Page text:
More details are available at: http://www.comp.nus.edu.sg/~mohan
In spite of the development of various media sensors, multimedia (and computer vision) researchers have mostly adopted a video-centric approach to solve the automated surveillance and monitoring related problems. We look at the monitoring/surveillance problem from an information-centric perspective and advocate the use of diverse sources of information which enables the use of multiple correlated media. We discuss that the surveillance problem can be better posed as an "information-search" problem in which the user can query for the information of his/her interest.
We will motivate the multimedia systems approach by discussing three design issues. We will first discuss a design methodology for building systems which can explicitly take performance into account. This can aid in optimal selection and placement of multimedia sensors. Second, we will introduce novel notions related to multisensor coordination. Finally, we will highlight the use of multimedia fusion in surveillance systems. For each of these three design issues, we will present some aproaches and open problems arising from the information-centric way of looking at multimodal surveillance systems.
Wang Huaxiong received a PhD in Mathematics from University of Haifa, Israel in 1996 and a PhD in Computer Science from University of Wollongong, Australia in 2001. He Joined NTU in 7/2006 and is currently an associate professor in the Division of Mathematical Sciences. Prior to that, he was a senior lecturer (1/2004-7/2006) and a lecturer (1/2002-12/2003) in Department of Computing at Macquarie University, Australia; a senior research fellow (8/2005 - 2/2006) at City University, Hong Kong; a research fellow/Lecturer (1/2000 - 12/2001) in Department of Computer Science at University of Wollongong, Australia; and a research fellow (3/1999-12/1999) at National University of Singapore.
His research interests include cryptography, information security, coding theory, combinatorics and theoretical computer science. He has been supervising over 20 PhD students (9 completed). He is on the editorial boards of Designs, Codes and Cryptography (2006 -), Journal of Communications (JCM) (2006 - ) and Journal of Communications and Networks (2004 -) and was the Program Co-Chair of 9th Australasian Conference on Information Security and Privacy (ACISP'04) , Sydney, Australia, July, 2004 and 4th International Conference on Cryptology and Network Security (CANS05), Xiamen, China, December, 2005. He received the inaugural Award of Best Research Contribution awarded by the Computer Science Association of Australasia in 2004.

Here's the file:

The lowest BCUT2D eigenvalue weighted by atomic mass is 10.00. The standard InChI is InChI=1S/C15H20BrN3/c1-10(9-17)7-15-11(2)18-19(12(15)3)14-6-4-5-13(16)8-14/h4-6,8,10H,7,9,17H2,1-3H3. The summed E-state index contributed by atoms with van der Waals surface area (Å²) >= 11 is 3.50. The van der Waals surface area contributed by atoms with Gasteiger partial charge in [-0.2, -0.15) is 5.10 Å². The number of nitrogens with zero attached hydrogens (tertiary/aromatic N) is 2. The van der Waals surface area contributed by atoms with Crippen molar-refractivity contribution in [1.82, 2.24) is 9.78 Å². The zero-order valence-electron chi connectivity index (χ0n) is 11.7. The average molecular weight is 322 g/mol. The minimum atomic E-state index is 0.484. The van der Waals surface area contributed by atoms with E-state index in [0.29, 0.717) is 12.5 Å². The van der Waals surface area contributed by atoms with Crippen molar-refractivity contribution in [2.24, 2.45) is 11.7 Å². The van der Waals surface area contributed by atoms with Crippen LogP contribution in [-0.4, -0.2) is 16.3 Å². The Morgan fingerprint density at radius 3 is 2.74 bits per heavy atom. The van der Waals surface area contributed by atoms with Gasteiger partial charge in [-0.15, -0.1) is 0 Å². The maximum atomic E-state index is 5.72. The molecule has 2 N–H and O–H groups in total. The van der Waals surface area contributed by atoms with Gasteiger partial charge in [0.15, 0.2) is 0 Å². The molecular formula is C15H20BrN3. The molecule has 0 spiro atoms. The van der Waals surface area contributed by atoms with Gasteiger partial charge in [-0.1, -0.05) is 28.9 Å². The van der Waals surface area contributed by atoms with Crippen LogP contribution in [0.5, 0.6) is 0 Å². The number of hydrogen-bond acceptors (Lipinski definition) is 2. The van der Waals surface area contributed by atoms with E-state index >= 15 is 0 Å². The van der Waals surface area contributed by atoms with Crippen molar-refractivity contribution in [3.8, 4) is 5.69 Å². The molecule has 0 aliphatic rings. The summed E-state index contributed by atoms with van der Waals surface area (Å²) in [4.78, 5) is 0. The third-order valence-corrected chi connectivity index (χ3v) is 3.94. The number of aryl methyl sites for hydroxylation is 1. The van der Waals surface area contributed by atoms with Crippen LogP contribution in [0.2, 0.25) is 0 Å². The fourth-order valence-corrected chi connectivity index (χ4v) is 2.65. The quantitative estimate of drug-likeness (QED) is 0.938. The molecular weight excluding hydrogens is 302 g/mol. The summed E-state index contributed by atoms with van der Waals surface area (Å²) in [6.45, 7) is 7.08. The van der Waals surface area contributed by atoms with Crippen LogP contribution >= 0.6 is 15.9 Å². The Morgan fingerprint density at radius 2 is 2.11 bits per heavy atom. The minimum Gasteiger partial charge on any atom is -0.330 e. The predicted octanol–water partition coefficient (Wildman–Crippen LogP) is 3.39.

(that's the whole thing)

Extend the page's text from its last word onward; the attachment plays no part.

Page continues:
The widespread use of the World-Wide Web and Internet application make publicly accessible databases an indispensable resource for retrieving up-to-date information. However, accessing such databases poses significant risks to user privacy. Private Information Retrieval (PIR) is a cryptographic solution that allows a user to retrieve an item from a server in a database without revealing which item she is after. A trivial solution to the PIR problem is to send the entire database to the user. In this perfect privacy solution, the communication complexity is prohibitively large. For example, consider retrieval from a Web search-engine. One of the most significant goals of PIR-related research has been to minimise the communication overhead imposed by the privacy constraint.
Since the PIR problem was first formulated by Chor, Goldreich, Kushilevitz and Sudan in 1995, it has been an area of active research and various settings and extensions have been considered. In this talk, we will give a brief introduction to this exciting topic.